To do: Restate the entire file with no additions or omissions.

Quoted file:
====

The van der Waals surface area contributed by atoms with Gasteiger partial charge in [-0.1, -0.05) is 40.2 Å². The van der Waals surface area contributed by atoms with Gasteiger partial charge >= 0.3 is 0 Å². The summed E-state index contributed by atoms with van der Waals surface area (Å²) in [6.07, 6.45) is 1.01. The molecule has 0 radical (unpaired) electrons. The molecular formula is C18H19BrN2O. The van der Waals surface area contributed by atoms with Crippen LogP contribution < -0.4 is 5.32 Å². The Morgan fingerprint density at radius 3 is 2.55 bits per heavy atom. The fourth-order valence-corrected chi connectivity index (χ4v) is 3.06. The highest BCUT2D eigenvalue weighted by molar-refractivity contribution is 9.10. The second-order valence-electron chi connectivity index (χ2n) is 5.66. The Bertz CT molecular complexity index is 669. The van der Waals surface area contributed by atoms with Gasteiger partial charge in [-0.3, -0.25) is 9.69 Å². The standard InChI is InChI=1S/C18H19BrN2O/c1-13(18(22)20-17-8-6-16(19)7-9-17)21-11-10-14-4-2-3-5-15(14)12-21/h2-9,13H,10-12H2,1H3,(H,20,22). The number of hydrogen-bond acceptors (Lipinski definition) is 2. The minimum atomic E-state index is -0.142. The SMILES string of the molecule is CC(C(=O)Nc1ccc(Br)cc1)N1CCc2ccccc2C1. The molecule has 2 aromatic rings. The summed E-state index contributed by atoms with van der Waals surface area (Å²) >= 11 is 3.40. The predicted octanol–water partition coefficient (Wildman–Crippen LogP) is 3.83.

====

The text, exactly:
The van der Waals surface area contributed by atoms with Gasteiger partial charge in [-0.1, -0.05) is 40.2 Å². The van der Waals surface area contributed by atoms with Gasteiger partial charge >= 0.3 is 0 Å². The summed E-state index contributed by atoms with van der Waals surface area (Å²) in [6.07, 6.45) is 1.01. The molecule has 0 radical (unpaired) electrons. The molecular formula is C18H19BrN2O. The van der Waals surface area contributed by atoms with Crippen LogP contribution < -0.4 is 5.32 Å². The Morgan fingerprint density at radius 3 is 2.55 bits per heavy atom. The fourth-order valence-corrected chi connectivity index (χ4v) is 3.06. The highest BCUT2D eigenvalue weighted by molar-refractivity contribution is 9.10. The second-order valence-electron chi connectivity index (χ2n) is 5.66. The Bertz CT molecular complexity index is 669. The van der Waals surface area contributed by atoms with Gasteiger partial charge in [-0.3, -0.25) is 9.69 Å². The standard InChI is InChI=1S/C18H19BrN2O/c1-13(18(22)20-17-8-6-16(19)7-9-17)21-11-10-14-4-2-3-5-15(14)12-21/h2-9,13H,10-12H2,1H3,(H,20,22). The number of hydrogen-bond acceptors (Lipinski definition) is 2. The minimum atomic E-state index is -0.142. The SMILES string of the molecule is CC(C(=O)Nc1ccc(Br)cc1)N1CCc2ccccc2C1. The molecule has 2 aromatic rings. The summed E-state index contributed by atoms with van der Waals surface area (Å²) >= 11 is 3.40. The predicted octanol–water partition coefficient (Wildman–Crippen LogP) is 3.83.